Both Adshead and Robert Duxbury stress that training must not take place in a vacuurn. It must fit into the context of the business. (This contrast sharply with the civil service and some big companies where everyone must take their two courses a year in order simply for training targets to be met.) For this reason Sainsbury does the bulk of its training in-house. Parkes does not have the means to do this, but Duxbury nevertheless insists that, "The training has got to relate to the business. There is no point spending for the sake of it".

Having a more skilled workforce is what Duxbury thinks has helped Parkes Galvanising ride out the recession so far. Although volumes and margins are down, the firm's market share is not, and it is gaining new customers. Meanwhile at Sainsbury John Adshead says, "Good training is one the company's competitive distinguishing features. There is a growing understanding that developing people, training and using them effectively, is a competitive tool". It certainly seems to help - at one of Sainsbury's well-known rivals, a shelf-stacker, when asked what time the store closed, said, completely amazed that anybody should approach him, "I don't know".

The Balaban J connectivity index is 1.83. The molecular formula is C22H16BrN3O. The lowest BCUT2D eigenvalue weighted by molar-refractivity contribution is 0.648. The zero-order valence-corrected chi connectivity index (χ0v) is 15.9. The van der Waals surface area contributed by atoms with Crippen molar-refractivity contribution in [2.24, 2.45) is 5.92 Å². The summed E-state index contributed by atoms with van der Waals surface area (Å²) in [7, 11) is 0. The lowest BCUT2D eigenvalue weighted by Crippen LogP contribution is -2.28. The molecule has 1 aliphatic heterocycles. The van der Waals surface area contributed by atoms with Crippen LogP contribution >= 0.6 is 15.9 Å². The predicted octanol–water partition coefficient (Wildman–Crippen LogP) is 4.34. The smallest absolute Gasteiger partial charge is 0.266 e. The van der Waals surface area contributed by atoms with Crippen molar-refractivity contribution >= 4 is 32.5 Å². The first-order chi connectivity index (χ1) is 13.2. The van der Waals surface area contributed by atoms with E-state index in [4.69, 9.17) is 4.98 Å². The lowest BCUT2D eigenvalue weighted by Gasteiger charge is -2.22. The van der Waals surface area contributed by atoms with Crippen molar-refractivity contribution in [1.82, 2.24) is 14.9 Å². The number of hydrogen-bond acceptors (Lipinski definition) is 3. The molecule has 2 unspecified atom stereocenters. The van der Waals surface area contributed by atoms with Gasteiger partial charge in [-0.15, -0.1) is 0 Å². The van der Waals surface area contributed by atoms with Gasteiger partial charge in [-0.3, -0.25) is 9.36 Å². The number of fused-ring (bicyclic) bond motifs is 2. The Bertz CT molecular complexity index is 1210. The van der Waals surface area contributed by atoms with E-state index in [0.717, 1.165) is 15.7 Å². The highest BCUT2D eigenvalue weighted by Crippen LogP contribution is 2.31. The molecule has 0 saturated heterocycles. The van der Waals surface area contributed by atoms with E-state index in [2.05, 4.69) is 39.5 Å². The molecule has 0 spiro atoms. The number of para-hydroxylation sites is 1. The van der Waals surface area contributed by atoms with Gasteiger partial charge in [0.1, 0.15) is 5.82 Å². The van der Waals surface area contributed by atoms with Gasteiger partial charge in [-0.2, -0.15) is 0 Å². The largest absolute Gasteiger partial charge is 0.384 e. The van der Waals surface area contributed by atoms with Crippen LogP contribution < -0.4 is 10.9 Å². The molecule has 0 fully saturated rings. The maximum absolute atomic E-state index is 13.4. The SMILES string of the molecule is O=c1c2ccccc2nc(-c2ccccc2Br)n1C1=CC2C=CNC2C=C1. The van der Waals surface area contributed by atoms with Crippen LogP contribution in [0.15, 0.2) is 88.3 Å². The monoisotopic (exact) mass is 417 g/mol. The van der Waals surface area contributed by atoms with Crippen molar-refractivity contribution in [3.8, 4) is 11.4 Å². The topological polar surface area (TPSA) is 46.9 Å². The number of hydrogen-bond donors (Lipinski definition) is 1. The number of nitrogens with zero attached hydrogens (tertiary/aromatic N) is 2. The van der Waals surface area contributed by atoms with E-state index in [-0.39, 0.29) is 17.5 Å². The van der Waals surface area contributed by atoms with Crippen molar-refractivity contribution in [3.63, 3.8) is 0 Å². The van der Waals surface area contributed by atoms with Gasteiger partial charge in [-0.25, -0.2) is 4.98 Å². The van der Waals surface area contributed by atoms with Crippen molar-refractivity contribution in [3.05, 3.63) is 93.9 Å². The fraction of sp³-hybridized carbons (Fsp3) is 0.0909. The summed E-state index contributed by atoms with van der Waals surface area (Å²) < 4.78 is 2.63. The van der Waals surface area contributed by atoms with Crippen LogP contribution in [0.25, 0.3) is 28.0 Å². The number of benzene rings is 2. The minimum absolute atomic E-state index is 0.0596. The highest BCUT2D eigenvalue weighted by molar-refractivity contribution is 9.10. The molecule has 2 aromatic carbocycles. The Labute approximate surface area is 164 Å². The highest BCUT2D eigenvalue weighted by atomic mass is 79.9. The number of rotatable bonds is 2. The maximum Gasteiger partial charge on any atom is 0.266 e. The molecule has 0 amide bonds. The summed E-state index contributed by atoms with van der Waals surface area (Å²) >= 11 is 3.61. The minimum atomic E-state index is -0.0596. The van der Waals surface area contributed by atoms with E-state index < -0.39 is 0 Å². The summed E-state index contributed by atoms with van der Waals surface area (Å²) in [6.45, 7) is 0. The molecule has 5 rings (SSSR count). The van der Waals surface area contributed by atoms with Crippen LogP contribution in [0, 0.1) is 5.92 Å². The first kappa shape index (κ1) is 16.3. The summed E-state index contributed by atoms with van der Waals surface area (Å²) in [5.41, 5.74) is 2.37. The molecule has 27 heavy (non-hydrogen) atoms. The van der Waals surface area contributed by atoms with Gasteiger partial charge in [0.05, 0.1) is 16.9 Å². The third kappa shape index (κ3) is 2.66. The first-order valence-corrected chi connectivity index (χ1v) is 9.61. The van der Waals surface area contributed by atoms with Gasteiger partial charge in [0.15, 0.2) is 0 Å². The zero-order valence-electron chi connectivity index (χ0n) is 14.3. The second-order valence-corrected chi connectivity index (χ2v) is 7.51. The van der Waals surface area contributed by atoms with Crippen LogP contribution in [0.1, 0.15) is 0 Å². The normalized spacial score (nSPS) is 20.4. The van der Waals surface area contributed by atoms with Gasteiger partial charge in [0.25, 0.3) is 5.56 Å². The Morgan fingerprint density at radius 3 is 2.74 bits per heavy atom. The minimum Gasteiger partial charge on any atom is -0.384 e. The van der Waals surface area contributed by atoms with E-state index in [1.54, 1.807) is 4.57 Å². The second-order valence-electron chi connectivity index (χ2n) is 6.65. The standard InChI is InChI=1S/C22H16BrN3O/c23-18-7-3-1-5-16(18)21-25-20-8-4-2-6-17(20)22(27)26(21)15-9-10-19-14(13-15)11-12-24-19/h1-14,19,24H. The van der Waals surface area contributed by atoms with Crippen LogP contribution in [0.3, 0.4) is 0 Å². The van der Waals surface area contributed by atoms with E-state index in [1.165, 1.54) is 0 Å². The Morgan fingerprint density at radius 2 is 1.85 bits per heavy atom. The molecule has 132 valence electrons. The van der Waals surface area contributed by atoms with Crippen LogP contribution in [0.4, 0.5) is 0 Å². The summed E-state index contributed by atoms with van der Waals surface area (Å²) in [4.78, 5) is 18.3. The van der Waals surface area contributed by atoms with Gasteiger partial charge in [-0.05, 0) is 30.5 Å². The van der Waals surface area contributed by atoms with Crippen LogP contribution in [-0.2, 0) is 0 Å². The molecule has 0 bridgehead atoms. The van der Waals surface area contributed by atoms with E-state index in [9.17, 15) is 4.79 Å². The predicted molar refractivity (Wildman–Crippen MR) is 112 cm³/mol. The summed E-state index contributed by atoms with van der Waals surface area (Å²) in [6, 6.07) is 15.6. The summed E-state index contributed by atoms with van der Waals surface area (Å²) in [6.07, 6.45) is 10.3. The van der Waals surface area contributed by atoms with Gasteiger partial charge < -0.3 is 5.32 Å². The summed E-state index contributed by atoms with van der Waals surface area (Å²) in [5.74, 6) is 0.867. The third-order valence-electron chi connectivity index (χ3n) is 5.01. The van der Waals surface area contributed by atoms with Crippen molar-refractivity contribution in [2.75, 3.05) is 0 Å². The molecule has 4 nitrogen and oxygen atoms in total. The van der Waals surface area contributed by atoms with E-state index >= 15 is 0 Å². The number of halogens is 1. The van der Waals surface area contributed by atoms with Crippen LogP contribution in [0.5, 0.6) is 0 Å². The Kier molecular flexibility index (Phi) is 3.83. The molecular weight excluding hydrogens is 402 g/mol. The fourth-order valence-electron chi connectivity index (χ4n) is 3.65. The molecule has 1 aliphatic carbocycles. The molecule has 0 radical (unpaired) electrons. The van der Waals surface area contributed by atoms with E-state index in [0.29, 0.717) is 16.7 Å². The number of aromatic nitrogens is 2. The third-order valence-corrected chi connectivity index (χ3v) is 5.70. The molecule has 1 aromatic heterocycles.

Both Sainsbury and Parkes Galvanising believe that good training is the mark of excellence. Faced with a recession, and an increasingly competitive world, they say they would not want to fall short of this.